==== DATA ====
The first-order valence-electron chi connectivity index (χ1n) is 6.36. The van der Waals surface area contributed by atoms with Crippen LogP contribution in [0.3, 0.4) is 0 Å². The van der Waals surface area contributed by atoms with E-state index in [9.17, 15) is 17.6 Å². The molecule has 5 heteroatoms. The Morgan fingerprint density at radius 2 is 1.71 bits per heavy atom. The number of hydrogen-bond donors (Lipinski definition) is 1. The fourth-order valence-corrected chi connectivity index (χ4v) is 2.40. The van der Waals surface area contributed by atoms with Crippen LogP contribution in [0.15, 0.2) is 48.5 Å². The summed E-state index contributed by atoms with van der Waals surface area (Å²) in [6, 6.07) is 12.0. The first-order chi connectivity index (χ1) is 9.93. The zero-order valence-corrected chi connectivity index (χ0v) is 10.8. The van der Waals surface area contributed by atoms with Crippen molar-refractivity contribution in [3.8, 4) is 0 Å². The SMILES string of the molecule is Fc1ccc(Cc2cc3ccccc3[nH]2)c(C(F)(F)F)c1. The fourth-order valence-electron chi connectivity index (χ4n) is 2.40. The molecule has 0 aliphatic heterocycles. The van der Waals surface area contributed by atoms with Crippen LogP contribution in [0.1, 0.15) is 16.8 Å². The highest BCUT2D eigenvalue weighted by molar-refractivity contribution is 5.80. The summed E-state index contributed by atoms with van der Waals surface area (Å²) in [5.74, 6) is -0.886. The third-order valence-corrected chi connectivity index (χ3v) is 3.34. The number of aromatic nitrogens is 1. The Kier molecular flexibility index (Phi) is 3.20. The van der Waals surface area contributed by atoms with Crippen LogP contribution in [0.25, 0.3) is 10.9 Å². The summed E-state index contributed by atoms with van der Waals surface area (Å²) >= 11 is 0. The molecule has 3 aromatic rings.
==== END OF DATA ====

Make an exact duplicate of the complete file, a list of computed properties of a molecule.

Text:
The first-order valence-electron chi connectivity index (χ1n) is 6.36. The van der Waals surface area contributed by atoms with Crippen LogP contribution in [0.3, 0.4) is 0 Å². The van der Waals surface area contributed by atoms with E-state index in [9.17, 15) is 17.6 Å². The molecule has 5 heteroatoms. The Morgan fingerprint density at radius 2 is 1.71 bits per heavy atom. The number of hydrogen-bond donors (Lipinski definition) is 1. The fourth-order valence-corrected chi connectivity index (χ4v) is 2.40. The van der Waals surface area contributed by atoms with Crippen LogP contribution in [0.15, 0.2) is 48.5 Å². The summed E-state index contributed by atoms with van der Waals surface area (Å²) in [6, 6.07) is 12.0. The first-order chi connectivity index (χ1) is 9.93. The zero-order valence-corrected chi connectivity index (χ0v) is 10.8. The van der Waals surface area contributed by atoms with Crippen molar-refractivity contribution in [3.8, 4) is 0 Å². The SMILES string of the molecule is Fc1ccc(Cc2cc3ccccc3[nH]2)c(C(F)(F)F)c1. The fourth-order valence-electron chi connectivity index (χ4n) is 2.40. The molecule has 0 aliphatic heterocycles. The van der Waals surface area contributed by atoms with Crippen LogP contribution in [0.1, 0.15) is 16.8 Å². The highest BCUT2D eigenvalue weighted by molar-refractivity contribution is 5.80. The summed E-state index contributed by atoms with van der Waals surface area (Å²) in [5.74, 6) is -0.886. The third-order valence-corrected chi connectivity index (χ3v) is 3.34. The number of aromatic nitrogens is 1. The Kier molecular flexibility index (Phi) is 3.20. The van der Waals surface area contributed by atoms with Crippen LogP contribution in [0.25, 0.3) is 10.9 Å². The summed E-state index contributed by atoms with van der Waals surface area (Å²) >= 11 is 0. The molecule has 3 aromatic rings.